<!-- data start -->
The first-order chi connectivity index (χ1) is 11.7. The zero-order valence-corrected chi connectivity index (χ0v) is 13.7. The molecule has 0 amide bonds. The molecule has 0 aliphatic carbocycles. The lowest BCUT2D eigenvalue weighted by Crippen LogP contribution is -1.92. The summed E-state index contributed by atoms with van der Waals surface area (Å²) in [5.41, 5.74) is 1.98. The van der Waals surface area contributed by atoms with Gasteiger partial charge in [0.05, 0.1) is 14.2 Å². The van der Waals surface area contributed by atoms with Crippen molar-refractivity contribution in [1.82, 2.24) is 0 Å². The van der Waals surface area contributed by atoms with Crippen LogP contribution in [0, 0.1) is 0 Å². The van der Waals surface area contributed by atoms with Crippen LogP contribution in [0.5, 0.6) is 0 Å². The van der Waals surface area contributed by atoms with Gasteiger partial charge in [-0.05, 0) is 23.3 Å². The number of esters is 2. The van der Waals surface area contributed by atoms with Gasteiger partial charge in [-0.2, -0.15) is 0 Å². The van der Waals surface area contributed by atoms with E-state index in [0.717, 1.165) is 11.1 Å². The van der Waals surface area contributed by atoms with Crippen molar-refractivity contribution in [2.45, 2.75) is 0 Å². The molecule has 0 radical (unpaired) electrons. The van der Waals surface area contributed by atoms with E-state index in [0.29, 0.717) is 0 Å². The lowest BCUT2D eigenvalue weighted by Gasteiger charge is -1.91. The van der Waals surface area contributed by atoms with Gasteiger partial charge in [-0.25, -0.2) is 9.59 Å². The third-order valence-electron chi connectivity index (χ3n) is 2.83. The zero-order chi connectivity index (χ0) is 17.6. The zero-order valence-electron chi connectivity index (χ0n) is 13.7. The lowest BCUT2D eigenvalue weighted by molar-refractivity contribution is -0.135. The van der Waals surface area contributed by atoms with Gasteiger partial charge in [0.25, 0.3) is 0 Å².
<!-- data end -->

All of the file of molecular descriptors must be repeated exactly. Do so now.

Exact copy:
The first-order chi connectivity index (χ1) is 11.7. The zero-order valence-corrected chi connectivity index (χ0v) is 13.7. The molecule has 0 amide bonds. The molecule has 0 aliphatic carbocycles. The lowest BCUT2D eigenvalue weighted by Crippen LogP contribution is -1.92. The summed E-state index contributed by atoms with van der Waals surface area (Å²) in [5.41, 5.74) is 1.98. The van der Waals surface area contributed by atoms with Gasteiger partial charge in [0.05, 0.1) is 14.2 Å². The van der Waals surface area contributed by atoms with Crippen molar-refractivity contribution in [1.82, 2.24) is 0 Å². The van der Waals surface area contributed by atoms with Crippen LogP contribution in [0, 0.1) is 0 Å². The van der Waals surface area contributed by atoms with Crippen LogP contribution in [0.5, 0.6) is 0 Å². The van der Waals surface area contributed by atoms with Gasteiger partial charge in [-0.05, 0) is 23.3 Å². The number of esters is 2. The van der Waals surface area contributed by atoms with Gasteiger partial charge in [-0.2, -0.15) is 0 Å². The van der Waals surface area contributed by atoms with E-state index in [0.717, 1.165) is 11.1 Å². The van der Waals surface area contributed by atoms with Crippen molar-refractivity contribution in [2.45, 2.75) is 0 Å². The molecule has 0 radical (unpaired) electrons. The van der Waals surface area contributed by atoms with E-state index in [0.29, 0.717) is 0 Å². The lowest BCUT2D eigenvalue weighted by Gasteiger charge is -1.91. The van der Waals surface area contributed by atoms with Gasteiger partial charge in [-0.25, -0.2) is 9.59 Å². The third-order valence-electron chi connectivity index (χ3n) is 2.83. The zero-order chi connectivity index (χ0) is 17.6. The zero-order valence-electron chi connectivity index (χ0n) is 13.7. The lowest BCUT2D eigenvalue weighted by molar-refractivity contribution is -0.135. The van der Waals surface area contributed by atoms with Gasteiger partial charge in [0.25, 0.3) is 0 Å².